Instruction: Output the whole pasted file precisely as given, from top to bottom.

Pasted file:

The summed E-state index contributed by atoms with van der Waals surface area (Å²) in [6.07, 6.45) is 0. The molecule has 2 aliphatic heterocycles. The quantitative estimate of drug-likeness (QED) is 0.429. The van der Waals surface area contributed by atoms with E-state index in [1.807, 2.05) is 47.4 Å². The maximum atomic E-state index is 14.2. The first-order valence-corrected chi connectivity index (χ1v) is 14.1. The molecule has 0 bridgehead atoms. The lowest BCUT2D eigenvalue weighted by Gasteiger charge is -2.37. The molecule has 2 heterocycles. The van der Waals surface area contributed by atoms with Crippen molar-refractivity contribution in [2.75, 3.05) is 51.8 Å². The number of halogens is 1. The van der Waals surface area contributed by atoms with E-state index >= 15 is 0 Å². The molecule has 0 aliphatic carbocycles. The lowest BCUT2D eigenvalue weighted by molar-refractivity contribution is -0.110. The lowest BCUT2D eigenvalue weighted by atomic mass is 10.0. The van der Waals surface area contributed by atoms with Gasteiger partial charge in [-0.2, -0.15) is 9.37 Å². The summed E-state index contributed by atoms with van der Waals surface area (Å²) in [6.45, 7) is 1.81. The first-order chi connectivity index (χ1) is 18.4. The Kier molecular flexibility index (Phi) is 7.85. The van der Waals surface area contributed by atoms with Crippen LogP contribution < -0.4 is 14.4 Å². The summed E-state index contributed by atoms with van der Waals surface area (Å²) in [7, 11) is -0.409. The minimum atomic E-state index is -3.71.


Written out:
The summed E-state index contributed by atoms with van der Waals surface area (Å²) in [6.07, 6.45) is 0. The molecule has 2 aliphatic heterocycles. The quantitative estimate of drug-likeness (QED) is 0.429. The van der Waals surface area contributed by atoms with E-state index in [1.807, 2.05) is 47.4 Å². The maximum atomic E-state index is 14.2. The first-order valence-corrected chi connectivity index (χ1v) is 14.1. The molecule has 0 bridgehead atoms. The lowest BCUT2D eigenvalue weighted by Gasteiger charge is -2.37. The molecule has 2 heterocycles. The van der Waals surface area contributed by atoms with Crippen molar-refractivity contribution in [2.75, 3.05) is 51.8 Å². The number of halogens is 1. The van der Waals surface area contributed by atoms with E-state index >= 15 is 0 Å². The molecule has 0 aliphatic carbocycles. The lowest BCUT2D eigenvalue weighted by molar-refractivity contribution is -0.110. The lowest BCUT2D eigenvalue weighted by atomic mass is 10.0. The van der Waals surface area contributed by atoms with Gasteiger partial charge in [-0.2, -0.15) is 9.37 Å². The summed E-state index contributed by atoms with van der Waals surface area (Å²) in [6.45, 7) is 1.81. The first-order chi connectivity index (χ1) is 18.4. The Kier molecular flexibility index (Phi) is 7.85. The van der Waals surface area contributed by atoms with Crippen LogP contribution < -0.4 is 14.4 Å². The summed E-state index contributed by atoms with van der Waals surface area (Å²) in [7, 11) is -0.409. The minimum atomic E-state index is -3.71.